TUESDAY, May 13 (HealthDay News) -- A major trial has dashed the hope that the clot-preventing drug Plavix could help in the delicate balancing act needed to establish a blood vessel suitable for dialysis for kidney patients.
Giving Plavix (clopidogrel) did reduce the risk that a blood clot would block the vessel created by combining a vein and an artery, a standard procedure for kidney dialysis. But adding the clot-preventing drug did not increase the number of fistulas, as they are called, that could be used for artificial kidney treatment over the long run, the study authors reported.
The study was done because "early thrombosis [blood clotting] is one of the major causes of fistula failure," said Dr. Laura M. Dember, an associate professor of medicine at Boston University, and lead author of the report.
"What we found was that despite the reduction in thrombosis that was clear enough, there was an equal proportion of fistula failure," Dember said. "What is ultimately important is the usability of the fistula for dialysis."
The researchers published their findings in the May 14 issue of the Journal of the American Medical Association.
About 470,000 Americans have kidney failure and are kept alive by dialysis, in which their blood is run through a machine that filters out impurities. The preferred technique for linking to the artificial kidney is to create a fistula, which has lower rates of thrombosis -- blockage -- and infection than alternatives such as synthetic artery-vein grafts. But many fistulas never mature enough to allow dialysis.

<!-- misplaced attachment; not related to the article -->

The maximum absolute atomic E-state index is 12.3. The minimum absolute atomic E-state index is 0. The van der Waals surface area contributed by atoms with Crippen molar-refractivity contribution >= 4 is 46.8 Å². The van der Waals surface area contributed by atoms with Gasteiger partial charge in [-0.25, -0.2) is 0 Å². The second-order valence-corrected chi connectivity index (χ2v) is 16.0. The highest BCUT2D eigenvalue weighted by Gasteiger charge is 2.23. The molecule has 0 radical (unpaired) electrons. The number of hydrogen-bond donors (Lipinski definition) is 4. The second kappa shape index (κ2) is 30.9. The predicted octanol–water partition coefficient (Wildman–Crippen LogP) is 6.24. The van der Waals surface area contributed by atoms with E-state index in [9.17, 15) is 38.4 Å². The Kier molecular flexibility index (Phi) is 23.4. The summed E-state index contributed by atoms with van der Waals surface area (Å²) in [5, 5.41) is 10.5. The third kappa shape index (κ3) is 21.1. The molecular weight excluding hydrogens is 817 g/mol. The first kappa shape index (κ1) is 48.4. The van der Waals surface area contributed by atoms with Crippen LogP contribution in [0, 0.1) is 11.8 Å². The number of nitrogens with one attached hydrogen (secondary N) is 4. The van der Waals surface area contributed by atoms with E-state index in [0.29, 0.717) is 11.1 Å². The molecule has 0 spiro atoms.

The multi-center trial included 877 people with total or partial kidney failure who underwent surgery to create a fistula. Half were given Plavix for six weeks after the surgery, while the other half were not.
Plavix did reduce the risk of blockage by 37 percent over the six-week period. Among the 866 people who were tested, 12.2 percent of those given Plavix had a blockage, compared to 19.5 percent of those not given the anti-clotting drug.
But Plavix therapy did not reduce the incidence of cases in which the fistula could not be used for dialysis, which was 61.8 percent in those getting the drug and 59.5 percent in those getting a placebo.
The rate of fistula failure was about 50 percent higher than anticipated, Dember said, and that might have an effect on future practice.
"There has been an increased emphasis on trying to create fistulas in as many patients as possible," she said. "So, the criteria have changed. We need to develop better methods for selecting suitable candidates for fistula creation."
The trial also indicated the direction that that research should take, Dember said.
"Our future efforts should be directed at understanding the basic mechanisms of fistula maturation," she said. "If we better understand those mechanisms, we should be able to identify maturity-enhancing interventions."
The basics of kidney dialysis are explained by the U.S. National Library of Medicine.
SOURCES: Laura M. Dember, M.D., associate professor of medicine, Boston University School of Medicine; May 14, 2008, Journal of the American Medical Association